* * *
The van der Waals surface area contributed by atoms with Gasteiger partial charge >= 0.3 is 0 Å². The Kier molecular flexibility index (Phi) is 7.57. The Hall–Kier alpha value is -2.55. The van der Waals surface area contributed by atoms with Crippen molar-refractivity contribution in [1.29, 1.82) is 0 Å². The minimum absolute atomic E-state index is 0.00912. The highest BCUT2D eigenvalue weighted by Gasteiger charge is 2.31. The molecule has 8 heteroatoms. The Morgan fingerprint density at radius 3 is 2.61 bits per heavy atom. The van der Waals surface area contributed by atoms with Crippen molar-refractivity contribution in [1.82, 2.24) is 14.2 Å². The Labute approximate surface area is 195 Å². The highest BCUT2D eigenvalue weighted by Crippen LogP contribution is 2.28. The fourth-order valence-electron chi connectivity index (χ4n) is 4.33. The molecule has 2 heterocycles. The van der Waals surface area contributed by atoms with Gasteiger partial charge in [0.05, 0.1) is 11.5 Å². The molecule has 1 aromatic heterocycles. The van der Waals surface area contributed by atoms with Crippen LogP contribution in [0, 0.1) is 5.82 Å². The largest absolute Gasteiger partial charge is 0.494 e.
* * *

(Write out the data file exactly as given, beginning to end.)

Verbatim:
The van der Waals surface area contributed by atoms with Gasteiger partial charge >= 0.3 is 0 Å². The Kier molecular flexibility index (Phi) is 7.57. The Hall–Kier alpha value is -2.55. The van der Waals surface area contributed by atoms with Crippen molar-refractivity contribution in [1.29, 1.82) is 0 Å². The minimum absolute atomic E-state index is 0.00912. The highest BCUT2D eigenvalue weighted by Gasteiger charge is 2.31. The molecule has 8 heteroatoms. The Morgan fingerprint density at radius 3 is 2.61 bits per heavy atom. The van der Waals surface area contributed by atoms with Crippen molar-refractivity contribution in [1.82, 2.24) is 14.2 Å². The Labute approximate surface area is 195 Å². The highest BCUT2D eigenvalue weighted by Crippen LogP contribution is 2.28. The fourth-order valence-electron chi connectivity index (χ4n) is 4.33. The molecule has 2 heterocycles. The van der Waals surface area contributed by atoms with Gasteiger partial charge in [0.05, 0.1) is 11.5 Å². The molecule has 1 aromatic heterocycles. The van der Waals surface area contributed by atoms with Crippen LogP contribution in [0, 0.1) is 5.82 Å². The largest absolute Gasteiger partial charge is 0.494 e.